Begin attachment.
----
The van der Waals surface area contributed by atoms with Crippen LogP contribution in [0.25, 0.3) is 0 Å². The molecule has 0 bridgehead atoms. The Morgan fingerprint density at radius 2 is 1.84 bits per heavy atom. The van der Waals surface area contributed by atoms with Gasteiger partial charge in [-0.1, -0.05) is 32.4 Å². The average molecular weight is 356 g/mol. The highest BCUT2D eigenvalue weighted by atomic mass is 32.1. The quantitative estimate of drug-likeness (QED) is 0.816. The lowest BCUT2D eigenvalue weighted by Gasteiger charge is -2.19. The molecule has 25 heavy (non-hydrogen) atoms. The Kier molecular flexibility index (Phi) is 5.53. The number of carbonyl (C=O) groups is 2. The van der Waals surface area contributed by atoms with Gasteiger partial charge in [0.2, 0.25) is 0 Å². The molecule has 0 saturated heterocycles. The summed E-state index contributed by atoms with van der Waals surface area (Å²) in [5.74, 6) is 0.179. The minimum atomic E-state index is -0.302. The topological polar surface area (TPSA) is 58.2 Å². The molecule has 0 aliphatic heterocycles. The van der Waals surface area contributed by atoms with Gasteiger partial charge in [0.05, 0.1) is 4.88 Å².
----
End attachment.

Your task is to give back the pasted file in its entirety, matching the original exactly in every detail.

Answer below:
The van der Waals surface area contributed by atoms with Crippen LogP contribution in [0.25, 0.3) is 0 Å². The molecule has 0 bridgehead atoms. The Morgan fingerprint density at radius 2 is 1.84 bits per heavy atom. The van der Waals surface area contributed by atoms with Gasteiger partial charge in [-0.1, -0.05) is 32.4 Å². The average molecular weight is 356 g/mol. The highest BCUT2D eigenvalue weighted by atomic mass is 32.1. The quantitative estimate of drug-likeness (QED) is 0.816. The lowest BCUT2D eigenvalue weighted by Gasteiger charge is -2.19. The molecule has 25 heavy (non-hydrogen) atoms. The Kier molecular flexibility index (Phi) is 5.53. The number of carbonyl (C=O) groups is 2. The van der Waals surface area contributed by atoms with Gasteiger partial charge in [0.2, 0.25) is 0 Å². The molecule has 0 saturated heterocycles. The summed E-state index contributed by atoms with van der Waals surface area (Å²) in [5.74, 6) is 0.179. The minimum atomic E-state index is -0.302. The topological polar surface area (TPSA) is 58.2 Å². The molecule has 0 aliphatic heterocycles. The van der Waals surface area contributed by atoms with Gasteiger partial charge in [0.05, 0.1) is 4.88 Å².